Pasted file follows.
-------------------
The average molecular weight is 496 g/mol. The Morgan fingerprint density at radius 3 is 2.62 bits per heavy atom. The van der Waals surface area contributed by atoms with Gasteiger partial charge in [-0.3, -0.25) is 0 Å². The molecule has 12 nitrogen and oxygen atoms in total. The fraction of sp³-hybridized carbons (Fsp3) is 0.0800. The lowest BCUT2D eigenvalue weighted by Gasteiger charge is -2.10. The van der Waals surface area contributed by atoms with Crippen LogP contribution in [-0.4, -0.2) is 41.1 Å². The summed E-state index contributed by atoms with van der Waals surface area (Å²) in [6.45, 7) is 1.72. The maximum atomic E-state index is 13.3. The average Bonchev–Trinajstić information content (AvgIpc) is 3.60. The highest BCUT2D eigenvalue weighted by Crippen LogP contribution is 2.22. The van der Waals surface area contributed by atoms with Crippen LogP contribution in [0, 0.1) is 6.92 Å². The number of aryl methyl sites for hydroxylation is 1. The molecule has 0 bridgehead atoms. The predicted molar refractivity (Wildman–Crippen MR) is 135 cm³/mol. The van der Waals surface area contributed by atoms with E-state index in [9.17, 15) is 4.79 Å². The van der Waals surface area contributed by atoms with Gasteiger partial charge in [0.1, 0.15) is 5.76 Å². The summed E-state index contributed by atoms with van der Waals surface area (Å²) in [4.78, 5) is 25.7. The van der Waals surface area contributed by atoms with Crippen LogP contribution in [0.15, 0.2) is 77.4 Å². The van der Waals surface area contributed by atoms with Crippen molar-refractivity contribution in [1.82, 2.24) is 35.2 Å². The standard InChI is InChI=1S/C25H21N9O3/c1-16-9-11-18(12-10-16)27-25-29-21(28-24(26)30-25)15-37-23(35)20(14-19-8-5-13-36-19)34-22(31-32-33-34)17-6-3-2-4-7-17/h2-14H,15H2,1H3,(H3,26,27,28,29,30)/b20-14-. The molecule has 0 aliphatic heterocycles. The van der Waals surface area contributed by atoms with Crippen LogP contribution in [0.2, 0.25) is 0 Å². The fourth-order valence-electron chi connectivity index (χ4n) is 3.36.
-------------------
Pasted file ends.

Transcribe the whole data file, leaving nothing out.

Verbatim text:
The average molecular weight is 496 g/mol. The Morgan fingerprint density at radius 3 is 2.62 bits per heavy atom. The van der Waals surface area contributed by atoms with Gasteiger partial charge in [-0.3, -0.25) is 0 Å². The molecule has 12 nitrogen and oxygen atoms in total. The fraction of sp³-hybridized carbons (Fsp3) is 0.0800. The lowest BCUT2D eigenvalue weighted by Gasteiger charge is -2.10. The van der Waals surface area contributed by atoms with Crippen LogP contribution in [-0.4, -0.2) is 41.1 Å². The summed E-state index contributed by atoms with van der Waals surface area (Å²) in [6.45, 7) is 1.72. The maximum atomic E-state index is 13.3. The average Bonchev–Trinajstić information content (AvgIpc) is 3.60. The highest BCUT2D eigenvalue weighted by Crippen LogP contribution is 2.22. The van der Waals surface area contributed by atoms with Crippen LogP contribution in [0, 0.1) is 6.92 Å². The number of aryl methyl sites for hydroxylation is 1. The molecule has 0 bridgehead atoms. The predicted molar refractivity (Wildman–Crippen MR) is 135 cm³/mol. The van der Waals surface area contributed by atoms with E-state index in [9.17, 15) is 4.79 Å². The van der Waals surface area contributed by atoms with Gasteiger partial charge in [0.1, 0.15) is 5.76 Å². The summed E-state index contributed by atoms with van der Waals surface area (Å²) in [4.78, 5) is 25.7. The van der Waals surface area contributed by atoms with Crippen LogP contribution in [0.15, 0.2) is 77.4 Å². The van der Waals surface area contributed by atoms with Crippen molar-refractivity contribution in [1.82, 2.24) is 35.2 Å². The standard InChI is InChI=1S/C25H21N9O3/c1-16-9-11-18(12-10-16)27-25-29-21(28-24(26)30-25)15-37-23(35)20(14-19-8-5-13-36-19)34-22(31-32-33-34)17-6-3-2-4-7-17/h2-14H,15H2,1H3,(H3,26,27,28,29,30)/b20-14-. The molecule has 0 aliphatic heterocycles. The van der Waals surface area contributed by atoms with Crippen LogP contribution in [0.2, 0.25) is 0 Å². The fourth-order valence-electron chi connectivity index (χ4n) is 3.36.